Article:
I imagine there are lots of people like me who learn things the heard way and whine out loud all over the place when things get hard, who start things like cafes and then holler up and down the street for help when they’re out of ideas, resources, energy, batteries…
And then there are people like Sarah. Well, maybe there aren’t, but there’s at least one person like Sarah.
When I met Sarah, I thought, “Hey, I want to be friends with her,” but you know, that’s not easy when you’re all grown up. I mean, how do we say “Can you come out and play?”
I was glad that she came over for wine and cheese on the porch in the freezing cold weather last fall. You know that’s not about the wine. Or the cheese. I was double glad one day at the Hub when her husband said, “Sarah might be interested in working with you at the cafe.” And so she was.
Sarah has this amazing way of working autonomously while somehow also checking in on my obsessions; “Is this how we spread our cream cheese here?” she asks and I wonder what makes her think I am THAT particular, as I glance over her way. “Well, no,” I say, “how ’bout like this,” realizing that maybe I am that particular. And apparently that’s OK with Sarah.
Sarah also takes responsibility for things like the monthly artists, the musicians and the high-up things. “Do you need a tall friend right about now?” she asks as I drag a stool around the cafe, never having felt so short in my life. She writes cheerful messages on the sandwich board and she engages with people in a way that I think is important. Anybody can learn how to make a cappuccino, but the right attitude is hard to teach. Or learn.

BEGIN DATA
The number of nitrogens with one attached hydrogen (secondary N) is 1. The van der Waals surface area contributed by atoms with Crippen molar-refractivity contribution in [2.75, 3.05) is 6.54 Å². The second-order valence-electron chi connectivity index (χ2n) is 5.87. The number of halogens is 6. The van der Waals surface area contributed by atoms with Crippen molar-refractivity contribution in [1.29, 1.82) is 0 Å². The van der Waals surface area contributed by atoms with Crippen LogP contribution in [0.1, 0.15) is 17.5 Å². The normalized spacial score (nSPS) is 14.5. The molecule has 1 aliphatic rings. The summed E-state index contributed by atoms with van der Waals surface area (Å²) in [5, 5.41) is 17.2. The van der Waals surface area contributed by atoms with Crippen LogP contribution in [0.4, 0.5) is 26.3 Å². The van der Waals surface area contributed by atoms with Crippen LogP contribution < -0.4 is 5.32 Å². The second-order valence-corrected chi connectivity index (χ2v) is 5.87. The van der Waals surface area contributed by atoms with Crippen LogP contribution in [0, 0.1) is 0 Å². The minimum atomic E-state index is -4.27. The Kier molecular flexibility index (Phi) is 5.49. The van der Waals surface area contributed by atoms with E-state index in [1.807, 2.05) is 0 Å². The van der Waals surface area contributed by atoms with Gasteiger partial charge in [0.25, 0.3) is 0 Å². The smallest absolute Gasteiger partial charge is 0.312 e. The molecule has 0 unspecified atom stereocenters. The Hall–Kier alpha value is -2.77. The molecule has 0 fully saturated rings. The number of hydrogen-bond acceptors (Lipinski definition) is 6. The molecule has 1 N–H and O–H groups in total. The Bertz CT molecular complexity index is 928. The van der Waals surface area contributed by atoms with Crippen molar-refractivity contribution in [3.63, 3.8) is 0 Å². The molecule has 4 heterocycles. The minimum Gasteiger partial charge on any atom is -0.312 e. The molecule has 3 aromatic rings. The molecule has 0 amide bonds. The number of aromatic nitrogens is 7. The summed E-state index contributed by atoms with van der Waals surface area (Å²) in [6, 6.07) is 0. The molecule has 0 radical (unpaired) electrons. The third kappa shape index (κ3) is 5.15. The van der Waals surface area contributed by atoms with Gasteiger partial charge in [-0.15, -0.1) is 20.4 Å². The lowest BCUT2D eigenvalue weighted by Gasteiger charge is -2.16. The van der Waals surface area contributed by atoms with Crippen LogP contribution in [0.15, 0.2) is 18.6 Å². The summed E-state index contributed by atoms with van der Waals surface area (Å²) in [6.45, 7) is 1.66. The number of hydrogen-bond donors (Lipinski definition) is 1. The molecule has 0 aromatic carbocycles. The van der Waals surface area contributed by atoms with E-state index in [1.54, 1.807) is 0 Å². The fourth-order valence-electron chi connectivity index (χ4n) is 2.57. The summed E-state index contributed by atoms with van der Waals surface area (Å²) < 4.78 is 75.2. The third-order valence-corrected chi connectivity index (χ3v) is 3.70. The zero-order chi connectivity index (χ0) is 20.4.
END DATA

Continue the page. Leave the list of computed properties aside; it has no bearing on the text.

After about a month in business as I was struggling to pay for things, like Sarah, she approached me after her shift, after everyone had left. “I need to talk to you about something,” she said, and my lungs seized – Oh my God! Sarah’s leaving – I thought.
“I think we should lower my pay until things pick up,” she said. “Ok,” I replied, a little too stunned for much else.
Then, as I muddled through a month without Sarah while she had to deal with real troubles – life and death troubles – I began to feel like a widow, who first stops cooking meals, then stops shopping, then stops cleaning up, then stops having people over… “Oh, I don’t need to put all that away, it’s just me coming back in the morning” I would tell myself.
When Sarah came back, we started a money conversation, one that isn’t exactly finished yet. About how to pay her. There’s rent, there’s food and there’s her pay, except that there isn’t enough for all three. So I probed around the edges to see at what point she might cut back her hours to like, zero. And I self-consciously advertised that my bling shoes and fru-fru purse were not new; that I am not spending money, that it’s all going into the cafe.
When someone is so understated and they say ‘ouch’, you know that they really mean it. So when Sarah said, “I really think it’s important to get the sign up as soon as possible,” I knew she really meant it, but how? The only thing I could think of was to ask the sign guy to do it for an I*OWE*U. But Sarah-who-isn’t-exactly-getting-paid-yet had another plan. She is putting her tips towards a sign for the cafe. And she’s having a contest for the logo.
I tried to explain to Sarah why it’s so important to have her here; it’s not just about help; it’s not about help who puts up with not getting paid, or reaches tall things or programs the music or donates the fridge or any of those other great things, but because I value her opinion, her input, her values, and if she believes in the cafe, then I believe in the cafe.
“People don’t really need coffee,” she answered. What?! I thought, uncomprehending, alarmed at the dangerous territory we were now getting into. “People don’t really need the world’s best hot chocolate or great bagels,” she said. My heart was racing by this point, what could it mean?
“People need people, and I believe in the cafe as a place for them to meet, I believe in the community. I’m doing this for the community,” she said.
So guess what? “Working at the cafe” IS the grown up version of “Can you come out to play”.